Published Wednesday, Jan. 23, 2013 | 11:45 a.m.
Updated Wednesday, Jan. 23, 2013 | 6 p.m.
The college football recruiting process wasn't always smooth for Bishop Gorman High 2013 wide receiver Ryan Smith, but as of Wednesday it's over: He's verbally committed to Duke.
Smith, who is Nevada all-time leading receiver with 3,208 yards, had verbally committed in mid-December to New Mexico. That’s where his father, DeAndre Smith, was the Lobos’ first-year running back’s coach. But last week DeAndre left New Mexico for the same job at Syracuse, opening the door for his son to explore his college options.
“I was very excited to play for my dad, but one of his coaching buddies called and offered him the (Syracuse) job,” Smith. “That allowed me to open my college decision, and I just loved it at Duke.”
The 5-foot-7, 170-pound Smith visited Duke last weekend, picking the school over offers from Colorado State and Utah State, which he also visited. His weekend host was Shaquille Powell, a Duke freshman and 2012 Gorman graduate.
Part of the trip included attending a Duke basketball game against Georgia Tech. The Duke students are known for creating one of college basketball’s best home-court advantages and Smith said they didn’t disappoint.
“That atmosphere was just great,” he said.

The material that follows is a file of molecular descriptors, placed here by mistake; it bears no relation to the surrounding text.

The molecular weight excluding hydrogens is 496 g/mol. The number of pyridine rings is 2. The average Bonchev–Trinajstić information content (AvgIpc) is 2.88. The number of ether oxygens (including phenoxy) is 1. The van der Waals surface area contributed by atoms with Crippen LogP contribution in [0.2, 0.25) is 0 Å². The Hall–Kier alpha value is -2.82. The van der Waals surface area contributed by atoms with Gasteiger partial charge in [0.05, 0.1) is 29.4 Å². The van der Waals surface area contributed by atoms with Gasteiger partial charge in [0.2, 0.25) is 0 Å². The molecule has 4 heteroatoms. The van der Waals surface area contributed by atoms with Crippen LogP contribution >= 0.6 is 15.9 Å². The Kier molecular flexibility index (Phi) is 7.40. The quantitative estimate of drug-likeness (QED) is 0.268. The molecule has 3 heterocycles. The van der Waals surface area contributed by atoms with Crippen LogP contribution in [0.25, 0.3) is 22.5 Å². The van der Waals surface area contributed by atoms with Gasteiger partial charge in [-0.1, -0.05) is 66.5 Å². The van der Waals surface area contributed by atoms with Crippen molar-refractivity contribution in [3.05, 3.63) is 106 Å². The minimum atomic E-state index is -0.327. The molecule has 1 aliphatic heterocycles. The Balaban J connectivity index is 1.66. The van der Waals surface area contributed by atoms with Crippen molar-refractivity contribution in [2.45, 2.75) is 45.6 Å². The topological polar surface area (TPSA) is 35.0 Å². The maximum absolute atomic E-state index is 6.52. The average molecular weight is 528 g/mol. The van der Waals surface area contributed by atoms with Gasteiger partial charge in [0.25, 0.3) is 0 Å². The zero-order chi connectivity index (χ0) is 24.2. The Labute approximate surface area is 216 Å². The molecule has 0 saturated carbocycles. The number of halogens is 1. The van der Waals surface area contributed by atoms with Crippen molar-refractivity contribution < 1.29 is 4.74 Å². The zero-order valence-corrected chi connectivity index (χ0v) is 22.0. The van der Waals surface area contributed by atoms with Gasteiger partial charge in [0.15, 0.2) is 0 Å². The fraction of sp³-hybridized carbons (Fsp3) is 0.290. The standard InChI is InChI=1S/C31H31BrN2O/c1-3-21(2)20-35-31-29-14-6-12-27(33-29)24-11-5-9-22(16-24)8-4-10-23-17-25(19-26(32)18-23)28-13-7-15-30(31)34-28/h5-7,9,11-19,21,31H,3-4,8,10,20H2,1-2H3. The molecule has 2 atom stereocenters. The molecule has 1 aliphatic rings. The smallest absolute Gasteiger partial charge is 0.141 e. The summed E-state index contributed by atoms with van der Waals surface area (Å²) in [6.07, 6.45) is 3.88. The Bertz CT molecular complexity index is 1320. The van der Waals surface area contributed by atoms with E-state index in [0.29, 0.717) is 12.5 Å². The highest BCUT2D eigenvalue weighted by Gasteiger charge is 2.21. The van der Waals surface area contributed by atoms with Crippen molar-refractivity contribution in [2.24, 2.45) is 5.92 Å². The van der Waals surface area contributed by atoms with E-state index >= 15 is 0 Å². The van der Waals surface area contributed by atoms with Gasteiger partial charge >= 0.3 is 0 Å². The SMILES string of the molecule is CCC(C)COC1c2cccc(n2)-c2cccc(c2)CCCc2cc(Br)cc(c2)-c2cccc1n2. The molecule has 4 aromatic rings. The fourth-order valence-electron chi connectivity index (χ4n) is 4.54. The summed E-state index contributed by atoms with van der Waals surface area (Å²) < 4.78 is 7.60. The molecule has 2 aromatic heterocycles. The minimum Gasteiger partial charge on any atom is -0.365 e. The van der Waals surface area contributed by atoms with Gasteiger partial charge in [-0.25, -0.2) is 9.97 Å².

Smith, who finished his four-year varsity career with 43 touchdowns, is the third from Gorman to make a college decision this week — defensive lineman Jake Smirk (Dartmouth) and wide receiver Jamir Tillman (Navy) also committed.
Other players from Gorman who committed include: quarterback Anu Solomon (Arizona), defensive back Lorenzo Fertitta Jr. (Villanova), defensive back Justin Sweet (Colorado State) and 2014 defensive lineman Isaiah Nacua (BYU).
Verbal commitments are non-binding until an athlete signs a letter-of-intent on national signing day, which is Feb. 6. That’s why Smith was able to change his pledge from New Mexico.
He was recruited by Duke during the high school season and, regardless of where his father was coaching, planned on seriously considering the school. After the trip, he realized it was the place he belonged.
“It is a very prestigious university. I know what a Duke degree will do for me when I graduate college,” he said.